When you’re preparing for a broadcast, taking the time to learn how to accurately say the name of one of the subjects should be the norm. It’s disrespectful not to. Google and YouTube can be your best friends for phonetic breakdowns.
End the shtick. Be better at your job.
Can you imagine if Mike Tirico and the dozens of other broadcasters working the Olympics for NBC just decided not to learn how to properly pronounce the last names of competing athletes? It would sound foolish.
This is where news anchors, in all size markets, deserve more recognition for properly doing their jobs. Do you know how quickly all credibility of a broadcast would disappear if the anchor refused to learn how to pronounce the names of foreign diplomats?
We need to stop giving sports broadcasters a free pass to sound uneducated.
Early in a broadcast career you’re basically a sponge. Personally, I liked to sit back, take notes, and really learn from those who have done it much longer than I could dream of.
Vividly I recall sitting in a very small, and hot, press box, shadowing a play-by-play broadcast for the Madison Mallards of the Northwoods League. I doubt I was even cleared to talk on the radio yet, so it really was just a learning experience.
The Northwoods League is a summer baseball league for current college athletes.
Gabe Neitzel was calling the game for ESPN Madison, where I interned during school. Late in the broadcast I remember a representative from the opposing team approaching him and letting him know that he had been saying the last name of one of their players wrong.
He was pissed.
Not because someone had corrected him but because someone hadn’t corrected him sooner. There was a misprint in the pronunciation guide. Neitzel quickly fixed his error and continued calling the game.
Afterwards he said that he was a “broadcast diva” and liked to make sure he was saying everything correctly. I thought to myself, that’s not diva-ish at all, you just like to say names the right way. As the athlete probably very much appreciated. I know I did.
Listening to Tirico during the opening ceremonies, I enjoyed the effort he and his team put in to learning how to flawlessly say every single flag bearers name. That’s also why I get so frustrated when I hear Major League Baseball announcers refuse to acknowledge that some letters in Spanish are pronounced much differently than in English. Take a class. Rosetta Stone. Learn the basics.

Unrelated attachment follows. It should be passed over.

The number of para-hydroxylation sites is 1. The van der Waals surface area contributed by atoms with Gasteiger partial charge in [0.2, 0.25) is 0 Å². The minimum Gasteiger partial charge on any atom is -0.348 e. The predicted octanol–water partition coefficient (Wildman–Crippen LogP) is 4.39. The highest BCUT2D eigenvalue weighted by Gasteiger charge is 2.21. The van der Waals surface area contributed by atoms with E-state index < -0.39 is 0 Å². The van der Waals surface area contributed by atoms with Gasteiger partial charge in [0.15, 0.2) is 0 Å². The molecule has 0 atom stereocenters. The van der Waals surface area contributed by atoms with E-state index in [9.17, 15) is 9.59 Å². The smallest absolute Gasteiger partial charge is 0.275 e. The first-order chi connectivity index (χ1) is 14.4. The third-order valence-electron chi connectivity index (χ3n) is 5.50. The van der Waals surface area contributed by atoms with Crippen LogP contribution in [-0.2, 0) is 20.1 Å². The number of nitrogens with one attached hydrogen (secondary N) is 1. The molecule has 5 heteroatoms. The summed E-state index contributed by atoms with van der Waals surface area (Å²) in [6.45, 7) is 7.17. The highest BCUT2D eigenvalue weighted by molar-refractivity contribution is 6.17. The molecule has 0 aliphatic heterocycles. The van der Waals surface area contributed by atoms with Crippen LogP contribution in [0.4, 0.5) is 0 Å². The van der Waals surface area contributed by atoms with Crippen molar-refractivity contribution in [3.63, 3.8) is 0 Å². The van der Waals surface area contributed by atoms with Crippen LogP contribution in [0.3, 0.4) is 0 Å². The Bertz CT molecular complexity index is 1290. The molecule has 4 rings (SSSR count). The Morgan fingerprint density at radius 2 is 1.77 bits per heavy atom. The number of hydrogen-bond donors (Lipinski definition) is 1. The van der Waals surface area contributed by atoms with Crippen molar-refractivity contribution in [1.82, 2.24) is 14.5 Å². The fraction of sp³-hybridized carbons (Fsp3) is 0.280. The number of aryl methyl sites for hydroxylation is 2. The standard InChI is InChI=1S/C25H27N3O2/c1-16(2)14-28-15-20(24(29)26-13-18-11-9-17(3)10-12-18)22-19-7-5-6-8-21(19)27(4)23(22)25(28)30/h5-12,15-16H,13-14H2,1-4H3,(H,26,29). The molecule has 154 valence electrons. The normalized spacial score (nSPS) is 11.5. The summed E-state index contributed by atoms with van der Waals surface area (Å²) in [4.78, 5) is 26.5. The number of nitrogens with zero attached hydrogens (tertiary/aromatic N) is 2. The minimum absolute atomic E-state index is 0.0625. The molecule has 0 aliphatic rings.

Once again, Google is a great resource.
During the 2021 NFL Draft the Baltimore Ravens selected Odafe Oweh. Except until draft night he had gone by his middle name “Jayson” because he felt Odafe was too hard for others to pronounce. When he switched back to his real name he said people were just going to have to get used to it.
As they should. Good for you, Odafe. Sorry you felt you had to go by a different name for so long because others refused to adapt.
I don’t want to sound as if I am the most refined broadcaster in the world. Far far far from it. However, there is a certain level of respect, in my opinion, that comes with accurately saying someone’s name. Making up a nickname because you’re uncomfortable with the pronunciation isn’t the move. Purposely sounding ignorant isn’t either.
Side note: Giannis isn’t said with a ‘gee’ to start, it’s ‘yaa.’
Media Forced to Cover the News
In the piece, the Fox News talk host opined that Big Media was forced to cover the scourge of the inner-city violence epidemic after a recent shooting outside a baseball game at Nationals Park in Washington, D.C.
They say the key to effective humor is making sure the joke contains at least a little bit of truth. You get right up to the line and then hit the punch line, leaving your audience wondering exactly where the truth ended and the ridicule began.
Of this, Fox’s Greg Gutfeld is a master.
The comedian/television talk show host has a knack for hitting home with real people, by feeling what they feel and expressing those thoughts in a cogent, funny, and often irreverent manner.
Last week, Gutfeld penned an opinion piece on FoxNews.com, in which he took aim at the mainstream liberal media, specifically CNN. The title of his piece was Greg Gutfeld: The crime problem the media pretends doesn’t exist actually found them at a baseball game.
In the piece, the Fox News talk host opined that Big Media was forced to cover the scourge of the inner-city violence epidemic after a recent shooting outside a baseball game at Nationals Park in Washington, D.C. Many fault the corporate media for downplaying the escalating violence and rioting in Democrat-controlled inner cities in recent years.
Gutfeld, co-host of the networks The Five, and host of Gutfeld!, says the recent incident forced their hand and made them discuss the issue.
“Now obviously CNN covered the shooting, doing live shots outside the center field gate,” Gutfeld wrote on FoxNews.com. “Why is that important? Because it was refreshing to finally see CNN cover a crime story. For once. If you watched their network you were told crime was largely made up of hysteria. Just an idea, but nothing real.”
In reading Gutfield’s comments, one can recall the infamous clip of the reporter standing in front of fire-filled riots last year, telling viewers it was a “largely peaceful protest.”
Gutfeld had previously commented that the only way big, corporate media would cover crime is if they were impacted. This game, he said, forced them to face the issue and report the facts that have been affecting much of America, outside the media bubble.
“For a brief moment that bubble popped Saturday night at a baseball game – where the true reality of our crime epidemic hit home, or rather home plate,” Gutfeld wrote. “They got a taste of how the rest of DC lives. Where policies the media supports have turned their neighborhoods into a John Wick movie.”
Gutfeld will continue to be irreverent, as he has been since he joined the network in 2007. He’ll surely continue to deride and mock the Left and their establishment media elite, right up to the line.
He summed up his piece, writing, “So will they learn any lessons from this? Will they reexamine their news coverage, especially regarding crime, and how they dropped that ball when it should have been a routine catch? Of course not. They’ll forget about it by tonight. And say the game was postponed due to climate change.”